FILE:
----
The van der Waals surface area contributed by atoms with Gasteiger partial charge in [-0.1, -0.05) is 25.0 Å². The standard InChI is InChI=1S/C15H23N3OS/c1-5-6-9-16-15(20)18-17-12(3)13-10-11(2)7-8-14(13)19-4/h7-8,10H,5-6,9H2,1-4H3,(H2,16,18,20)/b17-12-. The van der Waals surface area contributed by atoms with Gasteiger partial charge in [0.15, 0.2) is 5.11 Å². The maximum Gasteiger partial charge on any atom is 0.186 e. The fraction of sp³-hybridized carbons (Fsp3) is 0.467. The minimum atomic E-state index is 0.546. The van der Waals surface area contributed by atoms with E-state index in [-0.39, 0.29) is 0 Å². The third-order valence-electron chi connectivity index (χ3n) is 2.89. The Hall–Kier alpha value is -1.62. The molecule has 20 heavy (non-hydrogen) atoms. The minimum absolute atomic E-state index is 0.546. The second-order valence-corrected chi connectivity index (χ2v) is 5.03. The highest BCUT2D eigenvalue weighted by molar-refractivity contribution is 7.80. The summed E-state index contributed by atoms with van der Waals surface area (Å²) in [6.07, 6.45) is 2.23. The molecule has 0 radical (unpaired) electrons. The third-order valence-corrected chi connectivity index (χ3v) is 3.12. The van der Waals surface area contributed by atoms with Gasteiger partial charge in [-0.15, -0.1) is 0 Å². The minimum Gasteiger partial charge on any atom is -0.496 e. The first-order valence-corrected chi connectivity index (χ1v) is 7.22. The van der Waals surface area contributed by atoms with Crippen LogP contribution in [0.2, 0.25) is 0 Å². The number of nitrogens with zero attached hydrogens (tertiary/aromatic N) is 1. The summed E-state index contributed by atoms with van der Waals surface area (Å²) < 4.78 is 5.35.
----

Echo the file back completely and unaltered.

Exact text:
The van der Waals surface area contributed by atoms with Gasteiger partial charge in [-0.1, -0.05) is 25.0 Å². The standard InChI is InChI=1S/C15H23N3OS/c1-5-6-9-16-15(20)18-17-12(3)13-10-11(2)7-8-14(13)19-4/h7-8,10H,5-6,9H2,1-4H3,(H2,16,18,20)/b17-12-. The van der Waals surface area contributed by atoms with Gasteiger partial charge in [0.15, 0.2) is 5.11 Å². The maximum Gasteiger partial charge on any atom is 0.186 e. The fraction of sp³-hybridized carbons (Fsp3) is 0.467. The minimum atomic E-state index is 0.546. The van der Waals surface area contributed by atoms with E-state index in [-0.39, 0.29) is 0 Å². The third-order valence-electron chi connectivity index (χ3n) is 2.89. The Hall–Kier alpha value is -1.62. The molecule has 20 heavy (non-hydrogen) atoms. The minimum absolute atomic E-state index is 0.546. The second-order valence-corrected chi connectivity index (χ2v) is 5.03. The highest BCUT2D eigenvalue weighted by molar-refractivity contribution is 7.80. The summed E-state index contributed by atoms with van der Waals surface area (Å²) in [6.07, 6.45) is 2.23. The molecule has 0 radical (unpaired) electrons. The third-order valence-corrected chi connectivity index (χ3v) is 3.12. The van der Waals surface area contributed by atoms with Gasteiger partial charge in [-0.15, -0.1) is 0 Å². The minimum Gasteiger partial charge on any atom is -0.496 e. The first-order valence-corrected chi connectivity index (χ1v) is 7.22. The van der Waals surface area contributed by atoms with Crippen LogP contribution in [0.2, 0.25) is 0 Å². The number of nitrogens with zero attached hydrogens (tertiary/aromatic N) is 1. The summed E-state index contributed by atoms with van der Waals surface area (Å²) < 4.78 is 5.35.